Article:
While New York is home to bodegas and Paris to tabacs, Berlin is known for its Spätis. A späti, formerly known as a Spätkauf (roughly, “late shop”), is a 24-hour store in most cities. In addition to selling cigarettes, candies, and wegbiers for €1, they also cater to the tourist and local population (“beers you need to take on the move”). However, during the epidemic, they flipped social norms by becoming vital fueling stations for outdoor events, especially during the hotter seasons when nightclubs and bars were closed.
Berlin’s spätis were regarded “invaluable for the continuance of the nation’s growth” and permitted to stay open under the strict lockdown imposed, much like France’s boulangeries, wines, and cheese stores. Around one thousand spätis may be encountered in the city’s central areas, and much like the Bäckereien (bakeries) of the city, they can be found on virtually every street. Their sheer number makes it hard to believe that they can all make a living off of peddling the same products, such as the multicolored bags of Haribo candies, the square-shaped chocolate bars produced by Ritter Sport, and the abandoned bottle of shampoo.
Many of which are owned by New Berlin residents have their distinct character. While most stores carry a similar range of products, those in each kiez (a term for a local community) try to set themselves apart by catering to the tastes of their clientele.
Since spätis and their kiez are inseparable, it’s easy to see why many Berlin residents have a tender place for their neighborhood. “Berlin’s strong sense of neighborhood and community is an integral part of the city. It’s conveniently located, close by, and easily accessible on foot; moreover, as supermarkets grow, fewer similar establishments remain, “said Nolte.
Machin remarked, “As the crowds leave Templehofer Feld during the night, they usually scatter to the several spätis in the area.” “They recognize everyone, which is amazing, but they also recall all the occasions in which you had been a drunken idiot,” she says of her favorite local techno location.
Late opening and closing times also contribute to the “especially German emphasis,” as Nolte puts it. The object’s tag, the späti, suggests that it is late work times, as store hours in Germany have traditionally been quite regulated.
In 1950, “Spätverkaufsstellen” (literally: “late outlets”) commenced servicing late-night employees in the prior communist state of East German after finishing their shifts. The Berliner Zeitung said that there were more than a hundred of these shops in Berlin prior to the collapse of the Berlin Wall, but all were located in the East. Before the city was reunified, those in the West who wanted a beer or cigarettes at night had to go to a petrol station, but afterward, spätis began popping up all over the place. Even though late shops can be found in other parts of Germany today, their long history in Berlin gives them their distinctive character.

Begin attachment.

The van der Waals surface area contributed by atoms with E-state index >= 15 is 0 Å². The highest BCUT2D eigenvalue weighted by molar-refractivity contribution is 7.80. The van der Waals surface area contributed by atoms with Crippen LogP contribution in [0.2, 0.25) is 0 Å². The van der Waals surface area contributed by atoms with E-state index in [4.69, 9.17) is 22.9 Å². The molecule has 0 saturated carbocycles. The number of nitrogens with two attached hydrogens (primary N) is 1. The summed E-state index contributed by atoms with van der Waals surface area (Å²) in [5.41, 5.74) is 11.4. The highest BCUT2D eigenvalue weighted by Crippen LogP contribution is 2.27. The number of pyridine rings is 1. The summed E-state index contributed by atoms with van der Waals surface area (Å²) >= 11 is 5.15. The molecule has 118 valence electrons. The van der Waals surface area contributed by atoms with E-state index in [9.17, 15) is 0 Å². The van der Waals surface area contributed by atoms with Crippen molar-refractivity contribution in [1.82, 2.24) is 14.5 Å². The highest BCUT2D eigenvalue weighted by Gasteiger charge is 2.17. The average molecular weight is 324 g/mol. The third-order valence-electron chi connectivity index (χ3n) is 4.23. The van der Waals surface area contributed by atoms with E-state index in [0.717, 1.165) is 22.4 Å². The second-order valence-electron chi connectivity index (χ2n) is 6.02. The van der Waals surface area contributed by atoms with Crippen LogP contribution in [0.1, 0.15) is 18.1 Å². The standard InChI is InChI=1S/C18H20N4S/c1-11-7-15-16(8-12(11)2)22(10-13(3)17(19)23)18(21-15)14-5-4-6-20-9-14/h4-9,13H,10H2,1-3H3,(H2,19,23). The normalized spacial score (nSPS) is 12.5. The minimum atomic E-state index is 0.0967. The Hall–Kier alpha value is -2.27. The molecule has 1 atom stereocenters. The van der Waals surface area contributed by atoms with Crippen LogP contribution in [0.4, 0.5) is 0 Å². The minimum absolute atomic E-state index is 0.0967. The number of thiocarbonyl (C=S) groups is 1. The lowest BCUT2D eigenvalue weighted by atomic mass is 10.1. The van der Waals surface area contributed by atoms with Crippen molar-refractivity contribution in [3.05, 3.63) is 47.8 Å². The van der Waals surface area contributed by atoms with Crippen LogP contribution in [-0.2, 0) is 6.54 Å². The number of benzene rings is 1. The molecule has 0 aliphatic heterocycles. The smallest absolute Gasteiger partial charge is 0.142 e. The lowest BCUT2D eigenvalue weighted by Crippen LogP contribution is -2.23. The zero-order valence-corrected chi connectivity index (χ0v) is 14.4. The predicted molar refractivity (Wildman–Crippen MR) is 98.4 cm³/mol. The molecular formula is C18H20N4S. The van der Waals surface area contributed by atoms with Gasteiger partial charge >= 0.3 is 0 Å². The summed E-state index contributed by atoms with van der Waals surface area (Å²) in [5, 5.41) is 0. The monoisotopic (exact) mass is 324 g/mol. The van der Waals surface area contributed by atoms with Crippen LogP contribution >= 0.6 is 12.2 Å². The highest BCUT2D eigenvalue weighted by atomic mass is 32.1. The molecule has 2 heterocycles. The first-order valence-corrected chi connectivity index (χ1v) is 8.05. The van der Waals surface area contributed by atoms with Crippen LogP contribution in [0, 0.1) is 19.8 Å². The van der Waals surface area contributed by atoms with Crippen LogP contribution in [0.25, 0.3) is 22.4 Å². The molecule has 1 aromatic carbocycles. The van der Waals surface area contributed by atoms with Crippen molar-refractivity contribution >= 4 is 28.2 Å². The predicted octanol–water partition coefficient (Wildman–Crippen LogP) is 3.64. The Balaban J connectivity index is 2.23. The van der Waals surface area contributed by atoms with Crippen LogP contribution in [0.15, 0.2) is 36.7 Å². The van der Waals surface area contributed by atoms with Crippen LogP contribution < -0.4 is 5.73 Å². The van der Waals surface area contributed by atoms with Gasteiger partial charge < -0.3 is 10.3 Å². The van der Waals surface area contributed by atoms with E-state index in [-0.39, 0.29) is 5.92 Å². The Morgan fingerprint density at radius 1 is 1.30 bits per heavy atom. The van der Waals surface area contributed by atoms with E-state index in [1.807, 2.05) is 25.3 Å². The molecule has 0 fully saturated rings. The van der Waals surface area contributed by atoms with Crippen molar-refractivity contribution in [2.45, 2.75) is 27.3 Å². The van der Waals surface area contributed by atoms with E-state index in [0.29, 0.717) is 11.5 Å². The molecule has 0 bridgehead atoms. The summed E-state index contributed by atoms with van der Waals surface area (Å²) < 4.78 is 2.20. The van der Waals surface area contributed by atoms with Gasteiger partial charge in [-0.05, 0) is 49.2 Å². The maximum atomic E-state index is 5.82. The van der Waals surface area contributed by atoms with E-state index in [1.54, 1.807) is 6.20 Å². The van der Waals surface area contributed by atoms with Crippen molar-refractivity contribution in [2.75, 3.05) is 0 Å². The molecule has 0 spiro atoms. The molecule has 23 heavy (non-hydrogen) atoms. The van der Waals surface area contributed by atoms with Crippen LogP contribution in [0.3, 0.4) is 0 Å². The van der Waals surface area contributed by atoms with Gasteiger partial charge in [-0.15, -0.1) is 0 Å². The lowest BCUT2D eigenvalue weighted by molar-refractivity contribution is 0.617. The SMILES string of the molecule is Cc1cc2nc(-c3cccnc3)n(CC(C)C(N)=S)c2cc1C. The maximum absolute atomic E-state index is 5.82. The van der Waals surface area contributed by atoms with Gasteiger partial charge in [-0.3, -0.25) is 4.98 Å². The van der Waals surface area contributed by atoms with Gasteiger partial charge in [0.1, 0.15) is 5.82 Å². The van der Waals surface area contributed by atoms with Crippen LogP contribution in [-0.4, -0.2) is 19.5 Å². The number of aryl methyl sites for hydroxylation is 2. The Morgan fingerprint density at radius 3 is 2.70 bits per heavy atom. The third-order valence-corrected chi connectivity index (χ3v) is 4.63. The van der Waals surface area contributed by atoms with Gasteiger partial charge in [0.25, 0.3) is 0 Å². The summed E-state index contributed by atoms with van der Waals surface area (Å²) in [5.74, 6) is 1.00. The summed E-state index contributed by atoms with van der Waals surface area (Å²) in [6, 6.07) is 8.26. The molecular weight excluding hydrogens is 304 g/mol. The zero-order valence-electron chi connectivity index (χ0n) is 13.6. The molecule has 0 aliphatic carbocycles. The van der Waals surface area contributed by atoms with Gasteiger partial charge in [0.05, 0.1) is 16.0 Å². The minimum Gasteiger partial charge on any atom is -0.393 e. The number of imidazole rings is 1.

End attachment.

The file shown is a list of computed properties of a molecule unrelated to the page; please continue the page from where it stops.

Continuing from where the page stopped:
There’s more to spätis than meets the eye, as seen by the shaky (yet mysteriously resilient) wood-topped tables and seats inside and outside the establishment. Berlin locals often meet at spätis to socialize and drink beer, soda, or coffee. Not only are they more affordable than clubs, but they also serve as a kind of melting pot, attracting a wide range of people from Tinder dates and Turkish females to British stag parties and senior German construction workers.
Rosenbach Kiosk is conveniently located just off Rosenthaler Platz in Mitte, next to a central U-Bahn station and the popular Volkspark am Weinberg, where locals like to meet up with friends and spend lazy afternoons sipping cold Berliner Kindl pilsner on the grass. It’s open all night and every night, so early risers can get a fresh bun or pastry on their way to work.
However, the area takes on a new appearance after nightfall arrives. It’s a “party späti,” which is similar to a bar in that it’s a place where people go to socialize and drink. Berliners and tourists alike crowd around the tables on the pavement outdoors on Friday and Saturday nights. Inside, customers are always waiting in line for more beer, additional Fritz-kolas, which include Germany’s version of Coca-Cola, and more tobacco packets.